14. Thus the 'Talaqnama' dated 30.11.1992 marked as Exhibit P. 5 executed by the revision petitioner in the presence of the witnesses states that the respondent/ wife filed a false case for maintenance at the instigation of her parents, and the respondent/wife insulted the revision petitioner/husband by dragging him to a Court of Law, and the said case filed by the respondent/wife was dismissed, and the respondent/wife lost her status as wife due to her act in claiming maintenance, and in filing a case for maintenance, and the respondent/wife did not join with the revision petitioner to run the family for a long period, and thereby the respondent/ wife failed to perform her duties as a Muslim woman, and the respondent/wife abused her husband, the revision petitioner besides her mother-in-law, and in those circumstances they were unable to run the family and inasmuch as the respondent/ wife filed false case and inasmuch as difference of opinion arose between (sic) the revision petitioner/husband divorced the respondent/wife by pronouncing 'Talaq' three times. Thus two reasons are given in the 'Talaqnama' dated 30.11.1992. One is that the respondent wife has filed a false case for maintenance. Another is that the respondent/wife insulted the revision petitioner and her mother-in-law. Due to these reasons and due to the difference of opinion they could not run the family and in these circumstances the 'Talaq' was pronounced. No whisper is made in this Talaqnama dated 30.11.1992 marked as Exhibit P.5 that any conciliation proceeding was initiated between them at any point of time by any mediator nor it is stated in this 'Talaqnama' dated 30.11.1992 marked as Exhibit P.5 that the revision petitioner/ husband called upon his wife, the respondent herein, to reform herself and then to run the family amicably. The 'Talaqnama' dated 30.11.1992 marked as Ex. P.5 is silent about any reference made by the revision petitioner/husband to persuade his wife, the respondent herein, to come and live with him or he referred to any conciliation proceedings by mediators to reform his wife and thereby to enable the revision petitioner to run his family. These aspects were totally absent in the 'Talaqnama' dated 30.11.1992 marked as Exhibit P.5 in this case.
15. When we come to the oral evidence of the revision petitioner examined as PW 1 Saleem Basha, he merely stated that he divorced his wife, the respondent herein, as per Mohammedan Law by pronouncing 'Talaq' in the presence of two witnesses on 30.11.1992. He did not state any reason to give Talaq. The version about this aspect in the chief examination, of PW 1 is in Tamil in the following words :
(Vernacular matter omitted)
17. So the witness examined on the side of the revision petitioner as PW 2 Jaffar would state that he was informed by the revision petitioner that the respondent/ wife did not live with him as per Muslim religion, and the respondent/wife did not respect him as well as his mother, and the respondent/wife filed a false case for maintenance, and in those circumstances, the revision petitioner pronounced 'Talaq ' thrice before her and another witness. Except this statement there is no other statement made by PW 2 Jaffar in his testimony to come to the conclusion that the 'Talaq' pronounced by the revision petitioner in accordance with law and it is valid 'Talaq' inasmuch as there were no conciliation proceedings earlier between the revision petitioner and the respondent in the presence of two mediators.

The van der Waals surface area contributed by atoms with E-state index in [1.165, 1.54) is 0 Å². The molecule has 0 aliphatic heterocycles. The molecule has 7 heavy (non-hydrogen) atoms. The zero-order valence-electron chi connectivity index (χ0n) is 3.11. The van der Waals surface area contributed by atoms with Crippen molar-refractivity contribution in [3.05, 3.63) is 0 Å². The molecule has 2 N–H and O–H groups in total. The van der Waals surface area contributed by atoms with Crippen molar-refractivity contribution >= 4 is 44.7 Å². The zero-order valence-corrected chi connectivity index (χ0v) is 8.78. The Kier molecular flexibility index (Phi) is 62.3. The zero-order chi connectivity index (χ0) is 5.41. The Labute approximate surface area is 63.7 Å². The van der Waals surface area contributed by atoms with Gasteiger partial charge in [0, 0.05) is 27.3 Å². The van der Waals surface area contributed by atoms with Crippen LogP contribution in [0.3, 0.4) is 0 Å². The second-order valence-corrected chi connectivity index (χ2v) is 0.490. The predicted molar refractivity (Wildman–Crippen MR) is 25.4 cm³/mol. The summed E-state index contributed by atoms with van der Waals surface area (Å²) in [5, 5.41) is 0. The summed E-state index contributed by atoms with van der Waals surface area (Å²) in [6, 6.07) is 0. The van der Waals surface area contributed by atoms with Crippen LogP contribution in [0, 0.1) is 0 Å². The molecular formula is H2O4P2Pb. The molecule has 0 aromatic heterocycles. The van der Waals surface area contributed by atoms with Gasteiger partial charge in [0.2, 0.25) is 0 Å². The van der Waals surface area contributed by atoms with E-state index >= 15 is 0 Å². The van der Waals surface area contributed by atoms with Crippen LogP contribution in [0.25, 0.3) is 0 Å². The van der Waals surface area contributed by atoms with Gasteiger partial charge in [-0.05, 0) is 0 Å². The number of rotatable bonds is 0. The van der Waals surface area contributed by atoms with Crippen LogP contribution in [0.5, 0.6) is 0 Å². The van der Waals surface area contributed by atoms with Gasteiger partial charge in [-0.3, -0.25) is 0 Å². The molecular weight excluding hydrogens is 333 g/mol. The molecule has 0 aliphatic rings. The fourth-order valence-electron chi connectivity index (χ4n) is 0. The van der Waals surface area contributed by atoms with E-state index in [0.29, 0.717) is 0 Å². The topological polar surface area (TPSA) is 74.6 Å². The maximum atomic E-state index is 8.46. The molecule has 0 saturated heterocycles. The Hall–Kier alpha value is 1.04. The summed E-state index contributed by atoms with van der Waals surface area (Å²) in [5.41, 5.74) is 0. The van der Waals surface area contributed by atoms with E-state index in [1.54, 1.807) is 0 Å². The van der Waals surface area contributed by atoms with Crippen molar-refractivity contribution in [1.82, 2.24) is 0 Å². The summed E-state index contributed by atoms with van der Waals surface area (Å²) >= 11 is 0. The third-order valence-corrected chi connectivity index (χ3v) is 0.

18. The learned Magistrate of the Trial Court referred to a passage of the learned author Dr. Tahir Mahmood in his book 'The Muslim Law of India' at page 114 of 1980 Edition published by Law Book Company, Allahabad and it is very helpful to decide the question of Talaq in this case. The said passage as extracted by the learned Magistrate from the Book 'The Muslim Law of India' 1980 Edition by the learned author Dr. Tahir Mahmood reads as follows :
'The law of Islam placed the unilateral and extra-judicial power of pronouncing a Talaq of the husband with a firm expectation that in the first place he will not exercise it ordinarily at all and secondly that if he finds it avoidable to have recourse to it, he will do so with a sense of justice and rationality, which are the basic demands of Islam from every God-fearing Muslim. There is nothing in the law of Islam suggesting that the husband can exercise the power of Talaq in an arbitrary, irrational or unreasonable manner.'
19. Moreover the learned Magistrate of the Trial Court has also extracted another passage in the book titled 'Islamic and Comparative Law Quarterly' by the learned author Dr. Tahir Mahmood, 1982 March Edition, Volume 2 at page 38 wherein a judgment of His Lordship Justice Beharul Islam of Gauhati High Court reported in Jiauddin Ahmed v. Anwar Begum, was quoted and which judgment laid down the law as follows:
'There has been a good deal of misconception of the institution of Talaq under the Muslim Law. Both from the Holy Quran and the Hadith it appears that though divorce, was permitted, yet the right could be exercised only under exceptional circumstances. The Holy Prophet is reported to have said, 'Never did Allah allow anything more hateful to him than divorce.'
According to a report of Iba Umar he said : 'With Allah the most detestable of all things permitted is divorce.' (see the Religion of Islam by Maulana Muhamed Ali at page 671).